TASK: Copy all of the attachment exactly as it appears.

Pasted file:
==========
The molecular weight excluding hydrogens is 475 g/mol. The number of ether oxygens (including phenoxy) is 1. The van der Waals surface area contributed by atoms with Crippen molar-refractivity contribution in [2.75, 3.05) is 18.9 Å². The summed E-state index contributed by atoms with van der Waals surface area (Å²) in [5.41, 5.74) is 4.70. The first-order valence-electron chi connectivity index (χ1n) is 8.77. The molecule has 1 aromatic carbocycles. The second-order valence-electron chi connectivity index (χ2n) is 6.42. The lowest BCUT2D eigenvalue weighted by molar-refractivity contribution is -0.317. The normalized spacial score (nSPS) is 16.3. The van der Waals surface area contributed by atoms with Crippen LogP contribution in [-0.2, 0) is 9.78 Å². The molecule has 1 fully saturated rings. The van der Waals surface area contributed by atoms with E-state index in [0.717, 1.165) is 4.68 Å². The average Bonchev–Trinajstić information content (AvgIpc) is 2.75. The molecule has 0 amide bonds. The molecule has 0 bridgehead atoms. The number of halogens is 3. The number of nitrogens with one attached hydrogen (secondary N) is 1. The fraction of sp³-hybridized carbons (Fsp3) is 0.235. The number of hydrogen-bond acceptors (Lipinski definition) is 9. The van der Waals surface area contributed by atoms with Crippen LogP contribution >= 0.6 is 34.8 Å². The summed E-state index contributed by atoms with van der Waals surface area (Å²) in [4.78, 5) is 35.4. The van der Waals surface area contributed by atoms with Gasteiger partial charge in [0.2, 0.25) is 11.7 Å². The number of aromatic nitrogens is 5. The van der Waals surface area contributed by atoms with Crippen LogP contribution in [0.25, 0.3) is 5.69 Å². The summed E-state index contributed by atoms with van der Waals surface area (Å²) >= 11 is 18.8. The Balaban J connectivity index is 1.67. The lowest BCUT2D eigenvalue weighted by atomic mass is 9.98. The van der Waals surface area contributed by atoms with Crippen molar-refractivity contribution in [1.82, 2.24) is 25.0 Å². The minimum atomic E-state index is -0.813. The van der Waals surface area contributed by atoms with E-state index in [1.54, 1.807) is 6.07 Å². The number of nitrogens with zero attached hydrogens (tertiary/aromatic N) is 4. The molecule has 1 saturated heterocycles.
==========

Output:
The molecular weight excluding hydrogens is 475 g/mol. The number of ether oxygens (including phenoxy) is 1. The van der Waals surface area contributed by atoms with Crippen molar-refractivity contribution in [2.75, 3.05) is 18.9 Å². The summed E-state index contributed by atoms with van der Waals surface area (Å²) in [5.41, 5.74) is 4.70. The first-order valence-electron chi connectivity index (χ1n) is 8.77. The molecule has 1 aromatic carbocycles. The second-order valence-electron chi connectivity index (χ2n) is 6.42. The lowest BCUT2D eigenvalue weighted by molar-refractivity contribution is -0.317. The normalized spacial score (nSPS) is 16.3. The van der Waals surface area contributed by atoms with Crippen LogP contribution in [-0.2, 0) is 9.78 Å². The molecule has 1 fully saturated rings. The van der Waals surface area contributed by atoms with E-state index in [0.717, 1.165) is 4.68 Å². The average Bonchev–Trinajstić information content (AvgIpc) is 2.75. The molecule has 0 amide bonds. The molecule has 0 bridgehead atoms. The number of halogens is 3. The number of nitrogens with one attached hydrogen (secondary N) is 1. The fraction of sp³-hybridized carbons (Fsp3) is 0.235. The number of hydrogen-bond acceptors (Lipinski definition) is 9. The van der Waals surface area contributed by atoms with Crippen LogP contribution >= 0.6 is 34.8 Å². The summed E-state index contributed by atoms with van der Waals surface area (Å²) in [4.78, 5) is 35.4. The van der Waals surface area contributed by atoms with Gasteiger partial charge in [0.2, 0.25) is 11.7 Å². The number of aromatic nitrogens is 5. The van der Waals surface area contributed by atoms with Crippen LogP contribution in [0.25, 0.3) is 5.69 Å². The summed E-state index contributed by atoms with van der Waals surface area (Å²) >= 11 is 18.8. The Balaban J connectivity index is 1.67. The lowest BCUT2D eigenvalue weighted by atomic mass is 9.98. The van der Waals surface area contributed by atoms with Crippen molar-refractivity contribution in [1.82, 2.24) is 25.0 Å². The minimum atomic E-state index is -0.813. The van der Waals surface area contributed by atoms with E-state index in [1.54, 1.807) is 6.07 Å². The number of nitrogens with zero attached hydrogens (tertiary/aromatic N) is 4. The molecule has 1 saturated heterocycles.